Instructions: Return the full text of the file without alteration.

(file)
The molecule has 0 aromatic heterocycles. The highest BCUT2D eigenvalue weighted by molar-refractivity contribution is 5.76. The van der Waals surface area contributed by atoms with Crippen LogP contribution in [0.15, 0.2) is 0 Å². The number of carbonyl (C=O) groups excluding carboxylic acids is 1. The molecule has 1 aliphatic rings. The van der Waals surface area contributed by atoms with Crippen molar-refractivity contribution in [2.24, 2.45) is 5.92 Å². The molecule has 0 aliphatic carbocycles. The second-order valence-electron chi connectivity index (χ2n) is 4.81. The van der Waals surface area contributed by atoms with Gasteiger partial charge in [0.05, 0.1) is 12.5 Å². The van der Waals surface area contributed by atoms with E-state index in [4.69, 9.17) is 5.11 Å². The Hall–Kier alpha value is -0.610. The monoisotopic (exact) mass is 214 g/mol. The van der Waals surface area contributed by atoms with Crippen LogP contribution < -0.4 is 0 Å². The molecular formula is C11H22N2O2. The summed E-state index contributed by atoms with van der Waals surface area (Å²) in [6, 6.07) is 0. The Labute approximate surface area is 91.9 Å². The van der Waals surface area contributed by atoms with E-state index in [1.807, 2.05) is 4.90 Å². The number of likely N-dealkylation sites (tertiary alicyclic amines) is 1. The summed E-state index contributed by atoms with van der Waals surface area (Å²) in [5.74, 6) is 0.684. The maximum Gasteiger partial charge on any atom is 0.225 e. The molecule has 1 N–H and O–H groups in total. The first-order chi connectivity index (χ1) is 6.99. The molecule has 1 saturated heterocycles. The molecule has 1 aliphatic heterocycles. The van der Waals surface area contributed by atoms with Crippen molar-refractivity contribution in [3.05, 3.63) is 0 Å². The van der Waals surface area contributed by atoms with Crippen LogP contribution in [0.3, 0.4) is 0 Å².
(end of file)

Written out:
The molecule has 0 aromatic heterocycles. The highest BCUT2D eigenvalue weighted by molar-refractivity contribution is 5.76. The van der Waals surface area contributed by atoms with Crippen LogP contribution in [0.15, 0.2) is 0 Å². The number of carbonyl (C=O) groups excluding carboxylic acids is 1. The molecule has 1 aliphatic rings. The van der Waals surface area contributed by atoms with Crippen molar-refractivity contribution in [2.24, 2.45) is 5.92 Å². The molecule has 0 aliphatic carbocycles. The second-order valence-electron chi connectivity index (χ2n) is 4.81. The van der Waals surface area contributed by atoms with Gasteiger partial charge in [0.05, 0.1) is 12.5 Å². The van der Waals surface area contributed by atoms with E-state index in [4.69, 9.17) is 5.11 Å². The Hall–Kier alpha value is -0.610. The monoisotopic (exact) mass is 214 g/mol. The van der Waals surface area contributed by atoms with Crippen LogP contribution < -0.4 is 0 Å². The molecular formula is C11H22N2O2. The summed E-state index contributed by atoms with van der Waals surface area (Å²) in [6, 6.07) is 0. The Labute approximate surface area is 91.9 Å². The van der Waals surface area contributed by atoms with E-state index in [1.807, 2.05) is 4.90 Å². The number of likely N-dealkylation sites (tertiary alicyclic amines) is 1. The summed E-state index contributed by atoms with van der Waals surface area (Å²) in [5.74, 6) is 0.684. The maximum Gasteiger partial charge on any atom is 0.225 e. The molecule has 1 N–H and O–H groups in total. The first-order chi connectivity index (χ1) is 6.99. The molecule has 1 saturated heterocycles. The molecule has 1 aliphatic heterocycles. The van der Waals surface area contributed by atoms with Crippen molar-refractivity contribution in [3.05, 3.63) is 0 Å². The van der Waals surface area contributed by atoms with Crippen LogP contribution in [0.3, 0.4) is 0 Å².